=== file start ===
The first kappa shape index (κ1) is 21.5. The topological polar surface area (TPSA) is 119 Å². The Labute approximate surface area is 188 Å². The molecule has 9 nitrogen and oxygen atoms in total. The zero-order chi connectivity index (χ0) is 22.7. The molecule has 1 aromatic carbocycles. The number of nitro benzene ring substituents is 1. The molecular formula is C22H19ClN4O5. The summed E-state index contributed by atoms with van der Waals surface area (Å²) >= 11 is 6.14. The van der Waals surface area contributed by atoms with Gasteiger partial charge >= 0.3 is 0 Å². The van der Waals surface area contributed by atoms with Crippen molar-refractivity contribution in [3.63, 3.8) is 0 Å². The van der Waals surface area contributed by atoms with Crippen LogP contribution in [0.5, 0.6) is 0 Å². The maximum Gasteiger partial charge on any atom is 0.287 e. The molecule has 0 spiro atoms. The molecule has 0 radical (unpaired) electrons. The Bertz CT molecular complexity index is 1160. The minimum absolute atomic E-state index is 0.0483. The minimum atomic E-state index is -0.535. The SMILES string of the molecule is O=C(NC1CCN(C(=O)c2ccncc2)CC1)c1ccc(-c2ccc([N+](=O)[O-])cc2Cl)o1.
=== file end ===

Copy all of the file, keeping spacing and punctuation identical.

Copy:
The first kappa shape index (κ1) is 21.5. The topological polar surface area (TPSA) is 119 Å². The Labute approximate surface area is 188 Å². The molecule has 9 nitrogen and oxygen atoms in total. The zero-order chi connectivity index (χ0) is 22.7. The molecule has 1 aromatic carbocycles. The number of nitro benzene ring substituents is 1. The molecular formula is C22H19ClN4O5. The summed E-state index contributed by atoms with van der Waals surface area (Å²) >= 11 is 6.14. The van der Waals surface area contributed by atoms with Gasteiger partial charge >= 0.3 is 0 Å². The van der Waals surface area contributed by atoms with Crippen molar-refractivity contribution in [3.63, 3.8) is 0 Å². The van der Waals surface area contributed by atoms with Crippen LogP contribution in [0.5, 0.6) is 0 Å². The maximum Gasteiger partial charge on any atom is 0.287 e. The molecule has 0 spiro atoms. The molecule has 0 radical (unpaired) electrons. The Bertz CT molecular complexity index is 1160. The minimum absolute atomic E-state index is 0.0483. The minimum atomic E-state index is -0.535. The SMILES string of the molecule is O=C(NC1CCN(C(=O)c2ccncc2)CC1)c1ccc(-c2ccc([N+](=O)[O-])cc2Cl)o1.